Michael: It’s great to be very smart, but there’s this whole function of being effective in an organization that has nothing to do with your intelligence and expertise, and that’s bringing into a workplace the core values that you hear about all the time: be honest in your dealings, operate out of integrity, move into selflessness, and maintain a work ethic that takes you outside of yourself. That doesn’t mean they need to have a poor work/life balance, on the contrary, it’s that they know how to work effectively. If you do those things, everything else will work out for you.
Matt: I’m curious to get your thoughts – this is outside of technology, and more from the industry side – back when I was doing a lot of work around the red carpet space, I was partnering with a few people that were starting to do apps like uber for boats, and now there’s Anchor here locally. What are your thoughts on groups like that?
Michael: A lot of those concepts are along the lines of what we’re thinking about for what we’re calling the H2O Experience. There are two big challenges here.
One of the big challenges is that this is a $36 billion industry. To put that into perspective, the automotive industry is $3.7 trillion. So marine is a very tiny industry, and the majority of the revenue is generated by boaters who are 60 and older. In order for us to continue to survive, we need to figure out how to talk to Gen Xers and Millennials and figure out how to get them into boating. One of the ways to do that is to shift from buying boats, and instead, paying for time on the water – and that’s where apps like Anchor fit. One of the challenges those companies are going to face is that the industry is small, and each of them fighting for a slice of a very small pie. We have to talk to everybody who enjoys time on the water. For example, there are 8 million boat owners in the United States, but last year, there were 120 million people who went boating, whether that be on friends’ boats, boat excursions, etc. Then, there are another 120 million people that did something around the water that didn’t involve us. So there are 240 million people that we can talk to that we’re not currently talking to. And that’s the point behind the H2O experience. We can transition people into boating-as-a-service, as opposed to buying boats. We would do that by integrating the market with players like Anchor.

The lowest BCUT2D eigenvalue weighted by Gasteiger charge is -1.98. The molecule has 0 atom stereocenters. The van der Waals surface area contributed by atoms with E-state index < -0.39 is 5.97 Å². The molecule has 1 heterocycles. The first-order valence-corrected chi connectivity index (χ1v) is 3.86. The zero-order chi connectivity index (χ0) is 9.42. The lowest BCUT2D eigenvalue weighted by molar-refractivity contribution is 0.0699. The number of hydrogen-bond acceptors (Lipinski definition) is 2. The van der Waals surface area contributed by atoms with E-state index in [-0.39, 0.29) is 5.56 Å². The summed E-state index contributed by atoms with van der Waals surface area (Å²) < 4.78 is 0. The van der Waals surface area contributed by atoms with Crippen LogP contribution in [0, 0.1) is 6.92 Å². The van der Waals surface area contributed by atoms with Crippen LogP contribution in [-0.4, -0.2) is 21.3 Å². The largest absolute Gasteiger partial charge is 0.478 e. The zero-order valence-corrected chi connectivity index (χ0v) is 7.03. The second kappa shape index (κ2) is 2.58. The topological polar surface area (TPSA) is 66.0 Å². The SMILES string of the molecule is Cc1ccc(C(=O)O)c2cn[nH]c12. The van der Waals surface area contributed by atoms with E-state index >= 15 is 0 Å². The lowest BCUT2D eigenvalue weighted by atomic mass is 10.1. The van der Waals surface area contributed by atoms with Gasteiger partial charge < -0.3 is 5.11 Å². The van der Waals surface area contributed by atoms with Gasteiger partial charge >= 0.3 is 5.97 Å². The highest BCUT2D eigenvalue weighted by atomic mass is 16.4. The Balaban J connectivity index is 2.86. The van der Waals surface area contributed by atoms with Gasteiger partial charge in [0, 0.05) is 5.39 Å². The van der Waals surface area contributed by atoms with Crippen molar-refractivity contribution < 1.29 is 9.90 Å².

The second big piece of this is solving the capital problem in the industry. The capital system in our industry is very broken, and we need to solve that part of the equation so that the market can be creative in how it solves the issue of getting people on the water.
Matt: It’s from top-down in my experience with most of them too. It doesn’t matter if you’re a tiny little boat manufacturer that’s newer or a Northrop & Johnson. When I was working with the luxury brands on red carpet projects, they were selling $80 million boats and didn’t have an advertising budget because they were so strapped, no one’s buying, and they didn’t have a high enough margin.
Michael: Absolutely. You’re right. It’s funny because people look at our industry and see those $80 million boats and they think “oh my God, there’s so much money in this industry,” and there’s not. The main reason again is because it’s such a small industry and there are 1200 boat manufacturers.
About Proximity Innovations:
The H2O Experience provides retail technology that integrates the consumer experience with the expert experience in real-time, providing the intelligence to the expert to have an effective conversation with the consumer to move the transaction along. The core of this is the integration of tools and data back into the operations of the business, which is where we’ve always seen it break down.
To connect with Michael, find him on LinkedIn: https://www.linkedin.com/in/michaeladamsprox/